What will Google’s changes to cookies mean for marketers?
Google’s proposed changes suggest there may be no more third-partycookies in the cookie jar, which may have implications for marketers and how they target their customers.
For years, digital savvy businesses have been using cookies to help them track website visitors, collect data, and target ads to the right audiences. But news coming from Google HQ suggests this tried and tested cookie recipe is about to change!
What is a third-party cookie?
It’s a cookie generated on one website which then follows the user across all the websites they visit
The data is anonymous
It collects a profile on the sorts of websites a user visits and their likes and trends etc
The data can be used in retargeting ad campaigns to target users with a particular profile
“Sunday morning. You’re enjoying researching a particular product on your favourite online retailer. You then pop over to read the news on another website. Then as if by magic, up will pop an ad from the retailer for the very product you have just been browsing. Sound familiar? This ad is likely to have been triggered by third-party cookie data."
So what is a first party cookie?
It’s a code which is generated on a user’s computer when a user visits your website (and your website only).
Often used for user experience such as remembering passwords, basic data on the visitor and their preferences.
First party cookies are used to see what a user did while visiting your website, how often they visit it and gain basic analytics to leverage their behaviour. (i.e. the sort of things marketing automation tools like HubSpot track to:
help deliver to users the best possible experience through personalisation and
to gain critical information to help move leads down the marketing funnel)
“The way Amazon always remembers your login information, the language you speak, the items in your cart, and other key things that make your user experience so smooth.”
What is the change?
Google is following the example of Firefox and Safari and is stopping third-party cookies in its own Chrome browsers. i.e. they will no longer work.
Google’s own explanation published in March this year stated:
“It’s difficult to conceive of the internet we know today — with information on every topic, in every language, at the fingertips of billions of people — without advertising as its economic foundation. But as our industry has strived to deliver relevant ads to consumers across the web, it has created a proliferation of individual user data across thousands of companies, typically gathered through third-party cookies. This has led to an erosion of trust: In fact, 72% of people feel that almost all of what they do online is being tracked by advertisers, technology firms or other companies, and 81% say that the potential risks they face because of data collection outweigh the benefits, according to a study by Pew Research Centre. If digital advertising doesn't evolve to address the growing concerns people have about their privacy and how their personal identity is being used, we risk the future of the free and open web.”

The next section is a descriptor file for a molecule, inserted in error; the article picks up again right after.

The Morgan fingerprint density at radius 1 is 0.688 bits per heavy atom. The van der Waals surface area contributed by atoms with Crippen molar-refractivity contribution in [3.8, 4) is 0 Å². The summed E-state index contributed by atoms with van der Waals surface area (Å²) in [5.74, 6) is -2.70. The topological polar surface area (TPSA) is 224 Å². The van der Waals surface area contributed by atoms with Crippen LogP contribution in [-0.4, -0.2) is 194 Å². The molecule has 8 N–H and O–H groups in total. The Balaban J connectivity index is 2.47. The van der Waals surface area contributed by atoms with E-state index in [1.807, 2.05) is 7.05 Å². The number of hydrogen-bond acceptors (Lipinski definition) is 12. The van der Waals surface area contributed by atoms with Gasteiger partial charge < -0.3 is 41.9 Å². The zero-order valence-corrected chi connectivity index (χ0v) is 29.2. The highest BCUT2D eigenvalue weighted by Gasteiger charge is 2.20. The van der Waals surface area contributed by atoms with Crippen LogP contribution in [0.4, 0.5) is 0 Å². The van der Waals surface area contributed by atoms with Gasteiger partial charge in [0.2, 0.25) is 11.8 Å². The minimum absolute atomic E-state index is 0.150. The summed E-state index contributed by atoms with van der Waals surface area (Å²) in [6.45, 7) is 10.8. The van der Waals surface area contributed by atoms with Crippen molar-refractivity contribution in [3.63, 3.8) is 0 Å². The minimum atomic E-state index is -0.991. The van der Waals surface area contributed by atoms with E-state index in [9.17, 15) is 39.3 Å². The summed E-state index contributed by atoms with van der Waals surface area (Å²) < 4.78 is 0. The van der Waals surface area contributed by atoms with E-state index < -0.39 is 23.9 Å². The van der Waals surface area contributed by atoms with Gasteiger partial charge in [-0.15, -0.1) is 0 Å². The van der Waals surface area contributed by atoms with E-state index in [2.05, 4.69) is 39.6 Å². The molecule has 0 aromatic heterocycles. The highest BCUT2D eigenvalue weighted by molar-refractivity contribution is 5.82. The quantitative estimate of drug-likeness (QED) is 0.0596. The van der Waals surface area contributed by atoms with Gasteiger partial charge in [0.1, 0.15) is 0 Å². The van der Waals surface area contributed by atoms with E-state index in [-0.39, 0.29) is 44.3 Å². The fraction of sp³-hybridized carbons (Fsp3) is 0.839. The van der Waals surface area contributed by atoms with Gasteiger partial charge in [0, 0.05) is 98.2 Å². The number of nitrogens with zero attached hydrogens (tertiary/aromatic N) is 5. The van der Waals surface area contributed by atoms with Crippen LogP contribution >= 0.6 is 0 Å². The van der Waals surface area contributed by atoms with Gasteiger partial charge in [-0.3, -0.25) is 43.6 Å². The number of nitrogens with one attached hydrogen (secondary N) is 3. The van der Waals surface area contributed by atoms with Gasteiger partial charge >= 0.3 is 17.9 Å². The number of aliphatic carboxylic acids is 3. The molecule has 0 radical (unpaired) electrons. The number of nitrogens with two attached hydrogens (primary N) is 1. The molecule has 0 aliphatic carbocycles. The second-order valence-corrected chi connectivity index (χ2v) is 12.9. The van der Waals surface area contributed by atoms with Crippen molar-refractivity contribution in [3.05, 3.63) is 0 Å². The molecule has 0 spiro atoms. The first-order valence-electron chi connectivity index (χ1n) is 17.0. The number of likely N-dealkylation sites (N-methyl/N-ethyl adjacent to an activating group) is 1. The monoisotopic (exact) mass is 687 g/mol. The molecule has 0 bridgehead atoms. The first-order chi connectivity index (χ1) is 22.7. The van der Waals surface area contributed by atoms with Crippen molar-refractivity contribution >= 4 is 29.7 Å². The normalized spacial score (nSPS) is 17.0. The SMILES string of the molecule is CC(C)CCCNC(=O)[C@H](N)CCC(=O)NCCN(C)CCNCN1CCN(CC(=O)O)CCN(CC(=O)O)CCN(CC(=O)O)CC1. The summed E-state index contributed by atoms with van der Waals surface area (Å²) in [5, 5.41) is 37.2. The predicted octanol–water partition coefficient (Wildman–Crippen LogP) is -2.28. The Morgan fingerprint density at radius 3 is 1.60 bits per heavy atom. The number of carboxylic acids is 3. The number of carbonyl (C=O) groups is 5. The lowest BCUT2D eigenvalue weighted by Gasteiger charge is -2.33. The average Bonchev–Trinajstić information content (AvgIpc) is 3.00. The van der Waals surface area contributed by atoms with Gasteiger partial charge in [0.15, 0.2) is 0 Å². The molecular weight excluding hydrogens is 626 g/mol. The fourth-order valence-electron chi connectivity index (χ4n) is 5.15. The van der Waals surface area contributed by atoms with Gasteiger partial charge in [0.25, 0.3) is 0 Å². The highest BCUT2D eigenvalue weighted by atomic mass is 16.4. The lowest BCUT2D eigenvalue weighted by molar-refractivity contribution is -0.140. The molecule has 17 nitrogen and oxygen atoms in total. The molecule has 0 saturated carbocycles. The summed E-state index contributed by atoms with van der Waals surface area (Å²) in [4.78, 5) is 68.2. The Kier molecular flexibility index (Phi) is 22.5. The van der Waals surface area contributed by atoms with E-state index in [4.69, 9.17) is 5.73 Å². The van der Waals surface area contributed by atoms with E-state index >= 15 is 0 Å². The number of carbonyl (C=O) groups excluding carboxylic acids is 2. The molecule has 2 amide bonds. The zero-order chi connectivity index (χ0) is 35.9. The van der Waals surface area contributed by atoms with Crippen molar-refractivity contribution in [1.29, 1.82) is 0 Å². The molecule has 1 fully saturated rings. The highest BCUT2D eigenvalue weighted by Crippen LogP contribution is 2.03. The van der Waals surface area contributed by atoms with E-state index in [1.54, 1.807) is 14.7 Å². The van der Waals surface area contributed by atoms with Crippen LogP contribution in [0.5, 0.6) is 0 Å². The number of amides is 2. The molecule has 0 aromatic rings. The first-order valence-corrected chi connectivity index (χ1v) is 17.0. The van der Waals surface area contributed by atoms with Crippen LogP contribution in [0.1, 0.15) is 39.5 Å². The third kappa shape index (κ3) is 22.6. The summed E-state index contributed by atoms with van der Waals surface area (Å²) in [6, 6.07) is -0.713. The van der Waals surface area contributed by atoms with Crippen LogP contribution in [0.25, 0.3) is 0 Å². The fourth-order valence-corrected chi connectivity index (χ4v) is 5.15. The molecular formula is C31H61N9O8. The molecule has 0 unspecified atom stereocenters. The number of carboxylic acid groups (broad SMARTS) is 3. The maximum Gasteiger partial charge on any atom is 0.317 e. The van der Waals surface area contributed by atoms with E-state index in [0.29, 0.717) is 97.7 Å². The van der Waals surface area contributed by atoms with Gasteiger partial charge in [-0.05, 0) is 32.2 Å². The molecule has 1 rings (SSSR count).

What will this mean for Google Ads?
Google say it is introducing a similar tracking capability within its own suite of products through the application of AI and machine learning.
“We will continue to support first-party relationships on our ad platforms for partners, in which they have direct connections with their own customers. And we'll deepen our support for solutions that build on these direct relationships between consumers and the brands and publishers they engage with.”
What will this mean for Marketers currently running Google Ads?
It means you don’t need to panic. Google isn’t hanging you out to dry! If you are running retargeting campaigns, they will stop working at some point in 2022. However, you will still be able to do something similar with Google Ads, but that tracking will be via Googles own tools. Google’s plan is to target ads against people’s general interests using an AI system called Federated Learning of Cohorts (FLoC). Think of this interest-based targeting working in a similar way to how Netflix’s algorithm works out what you might like to watch.
Conclusion With less than a year to go there are still a lot of big questions that need answering and Google’s proposals are currently being scrutinised by the UK’s data protection regulator. But for marketers trying to navigate these changes, the key takeaway is that the online advertising market is still alive and kicking and still one worth including in any marketing strategy